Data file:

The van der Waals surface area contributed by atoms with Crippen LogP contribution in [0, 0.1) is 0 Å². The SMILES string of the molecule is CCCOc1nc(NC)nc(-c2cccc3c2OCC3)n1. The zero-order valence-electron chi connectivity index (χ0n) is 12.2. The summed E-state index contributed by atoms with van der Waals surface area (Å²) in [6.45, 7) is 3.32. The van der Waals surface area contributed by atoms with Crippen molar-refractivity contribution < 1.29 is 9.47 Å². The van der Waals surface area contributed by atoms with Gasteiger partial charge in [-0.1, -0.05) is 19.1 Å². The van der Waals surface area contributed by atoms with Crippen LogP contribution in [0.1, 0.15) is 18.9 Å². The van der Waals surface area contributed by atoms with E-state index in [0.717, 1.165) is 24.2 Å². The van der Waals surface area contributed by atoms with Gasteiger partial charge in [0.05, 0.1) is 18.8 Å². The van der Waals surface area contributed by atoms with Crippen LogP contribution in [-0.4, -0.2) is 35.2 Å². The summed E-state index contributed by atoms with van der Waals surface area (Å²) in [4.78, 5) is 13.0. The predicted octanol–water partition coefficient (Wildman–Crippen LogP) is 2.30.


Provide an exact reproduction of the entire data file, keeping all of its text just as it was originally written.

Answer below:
The van der Waals surface area contributed by atoms with Crippen LogP contribution in [0, 0.1) is 0 Å². The SMILES string of the molecule is CCCOc1nc(NC)nc(-c2cccc3c2OCC3)n1. The zero-order valence-electron chi connectivity index (χ0n) is 12.2. The summed E-state index contributed by atoms with van der Waals surface area (Å²) in [6.45, 7) is 3.32. The van der Waals surface area contributed by atoms with Crippen molar-refractivity contribution < 1.29 is 9.47 Å². The van der Waals surface area contributed by atoms with Gasteiger partial charge in [-0.1, -0.05) is 19.1 Å². The van der Waals surface area contributed by atoms with Crippen LogP contribution in [0.1, 0.15) is 18.9 Å². The van der Waals surface area contributed by atoms with E-state index in [0.717, 1.165) is 24.2 Å². The van der Waals surface area contributed by atoms with Gasteiger partial charge in [0.05, 0.1) is 18.8 Å². The van der Waals surface area contributed by atoms with Crippen LogP contribution in [-0.4, -0.2) is 35.2 Å². The summed E-state index contributed by atoms with van der Waals surface area (Å²) in [4.78, 5) is 13.0. The predicted octanol–water partition coefficient (Wildman–Crippen LogP) is 2.30.